The Impact Of Carl Jung’s Development On The Development Of Archetypes
The Archetype, at first, may seem to be a concept purely derived from literature. With labels such as The Hero, The trickster, and The wise old man, archetypes may seem to be more of a plot device rather than a scientific phenomenon – yet revered psychiatrist and psychologist, and the founder of analytical psychology Carl Jung believed that these archetypes, these images and motifs are the consequence of our collective unconscious developing and subsequently developing themselves into concrete images. How did a man of science such as Jung develop this seemingly mystical concept, and what transpired in his life to believe in these archetypes as such? I will discuss Carl Jung’s background and influences and draw connections to how his connections and influence might have impacted his development of the Jungian Archetype.
Carl Jung was born in Kesswill, Switzerland, on July 26th, 1875, to Paul Jung, a Pastor, and Emilie Preiswerk, a depressed woman who claimed to see spirits at night. She was seemingly normal during the day but underwent a drastic personality change at night. Jung believed he had two personalities – one suited to the 18th century, and one suited to one of a contemporary Swiss. Jung created a mannequin as a child, and routinely conducted ritualistic acts, not dissimilar to the totems of faraway cultures. Jung believed that these rituals were not simply a coincidence, but a result of society’s collective unconsciousness.
Jung believed that humanity had an innate disposition for parallel, identical psychic structures, common to all of us – a universal, human characteristic that allows us to produce ideas that may seem to be the same. How else are there so many similarities from one culture to the other, even in cultures that have never met before?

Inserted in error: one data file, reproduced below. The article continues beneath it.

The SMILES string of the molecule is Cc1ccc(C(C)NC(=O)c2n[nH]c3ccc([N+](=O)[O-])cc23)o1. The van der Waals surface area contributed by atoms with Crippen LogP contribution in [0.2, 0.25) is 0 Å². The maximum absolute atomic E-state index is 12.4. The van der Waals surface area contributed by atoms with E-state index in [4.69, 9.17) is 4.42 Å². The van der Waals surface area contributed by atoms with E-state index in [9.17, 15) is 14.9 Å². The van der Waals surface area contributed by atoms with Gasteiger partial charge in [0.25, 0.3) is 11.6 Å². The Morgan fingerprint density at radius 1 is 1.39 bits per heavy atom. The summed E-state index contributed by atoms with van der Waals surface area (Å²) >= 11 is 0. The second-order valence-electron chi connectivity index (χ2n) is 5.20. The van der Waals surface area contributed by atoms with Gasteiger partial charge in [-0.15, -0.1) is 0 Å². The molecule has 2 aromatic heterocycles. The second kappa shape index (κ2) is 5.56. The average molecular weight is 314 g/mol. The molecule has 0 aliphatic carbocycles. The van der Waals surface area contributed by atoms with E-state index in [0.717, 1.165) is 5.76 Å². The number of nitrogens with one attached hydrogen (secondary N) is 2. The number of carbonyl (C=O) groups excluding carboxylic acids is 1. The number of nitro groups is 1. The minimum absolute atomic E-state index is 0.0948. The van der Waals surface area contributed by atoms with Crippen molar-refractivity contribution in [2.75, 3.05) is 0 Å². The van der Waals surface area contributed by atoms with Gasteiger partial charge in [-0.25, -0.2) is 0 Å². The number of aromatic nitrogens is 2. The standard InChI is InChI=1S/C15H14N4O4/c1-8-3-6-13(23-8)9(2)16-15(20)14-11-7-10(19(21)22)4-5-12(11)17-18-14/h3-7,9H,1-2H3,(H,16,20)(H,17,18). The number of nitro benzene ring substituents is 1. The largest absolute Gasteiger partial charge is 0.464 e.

Jung, while often thought of as a man who is mainly rooted in science, did draw much influence from spiritual and mystical sources. His father being a pastor, and with his mother claiming to see spirits, Jung grew up to believe in concepts not dissimilar to shamanism and even such magical concepts like alchemy. Jung believed that Richard Wilhelm’s translation of Chinese wisdom literature was vital to the growth of his work – in fact, among all of Jung’s influences, an impressive collection of individuals that include the likes of Freud, Bleuler, Janet, and Kant, Jung claimed that “no individual had influenced [Jung], more than Wilhelm.” In fact, it was it was Jung’s deep dive into Chinese literature and alchemical texts that led him to find experiences and images that paralleled experiences frequently found in Western patients, which subsequently allowed him to derive psychological meanings, and form his theory of a shared psychological bedrock – a collective unconscious. So infatuated and enamored with Eastern symbolism, Jung concluded, after studying imagery such as the Mandala, that psychological development was not one-dimensional, such as prescribed by Western psychological theory at the time, but exists as a circular process.
In C.J. Groesbeck’s article discussing the shamanistic vision of Carl Jung, Groesbeck postulates that Jung’s archetype, and subsequent life, was lived as that of a Shaman, a mystical healer of the old and ancient who could control and communicate with spirits, the dead, and demons, without succumbing to these maladies themselves. A Shaman’s primary goal, as defined by Groesbeck, was to restore peace to that of the soul through healing. Groesbeck then declares that Shamans must have endured a severe illness, that is received as a “calling,” of sorts, and for this pre-Shaman to power through, he must learn to become a healer – should the candidate survive, he will receive powers that can only be determined as supernatural to aid in illnesses that may only be described as supernatural. This is not to say that Jung declared himself a Shaman – Jung, however, did act in such a way that I believe can only be described as more mystical than scientific.